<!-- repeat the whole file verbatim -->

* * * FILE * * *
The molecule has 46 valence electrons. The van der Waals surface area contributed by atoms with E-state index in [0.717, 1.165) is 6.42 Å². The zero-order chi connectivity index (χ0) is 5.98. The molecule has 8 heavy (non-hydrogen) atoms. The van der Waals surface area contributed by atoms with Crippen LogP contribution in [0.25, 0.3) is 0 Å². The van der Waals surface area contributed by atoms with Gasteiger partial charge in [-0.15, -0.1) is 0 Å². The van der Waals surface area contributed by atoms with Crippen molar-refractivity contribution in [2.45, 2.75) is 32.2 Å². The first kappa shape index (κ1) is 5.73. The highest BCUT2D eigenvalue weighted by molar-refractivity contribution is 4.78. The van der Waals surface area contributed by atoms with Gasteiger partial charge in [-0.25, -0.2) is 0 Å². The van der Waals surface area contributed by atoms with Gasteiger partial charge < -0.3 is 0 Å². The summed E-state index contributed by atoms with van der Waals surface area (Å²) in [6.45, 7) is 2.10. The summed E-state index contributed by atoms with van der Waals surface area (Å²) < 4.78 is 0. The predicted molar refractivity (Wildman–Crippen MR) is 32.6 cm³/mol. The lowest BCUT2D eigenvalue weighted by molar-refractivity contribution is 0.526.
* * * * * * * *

The molecule has 46 valence electrons. The van der Waals surface area contributed by atoms with E-state index in [0.717, 1.165) is 6.42 Å². The zero-order chi connectivity index (χ0) is 5.98. The molecule has 8 heavy (non-hydrogen) atoms. The van der Waals surface area contributed by atoms with Crippen LogP contribution in [0.25, 0.3) is 0 Å². The van der Waals surface area contributed by atoms with Gasteiger partial charge in [-0.15, -0.1) is 0 Å². The van der Waals surface area contributed by atoms with Crippen molar-refractivity contribution in [2.45, 2.75) is 32.2 Å². The first kappa shape index (κ1) is 5.73. The highest BCUT2D eigenvalue weighted by molar-refractivity contribution is 4.78. The van der Waals surface area contributed by atoms with Gasteiger partial charge in [-0.25, -0.2) is 0 Å². The van der Waals surface area contributed by atoms with Gasteiger partial charge < -0.3 is 0 Å². The summed E-state index contributed by atoms with van der Waals surface area (Å²) in [6.45, 7) is 2.10. The summed E-state index contributed by atoms with van der Waals surface area (Å²) < 4.78 is 0. The predicted molar refractivity (Wildman–Crippen MR) is 32.6 cm³/mol. The lowest BCUT2D eigenvalue weighted by molar-refractivity contribution is 0.526.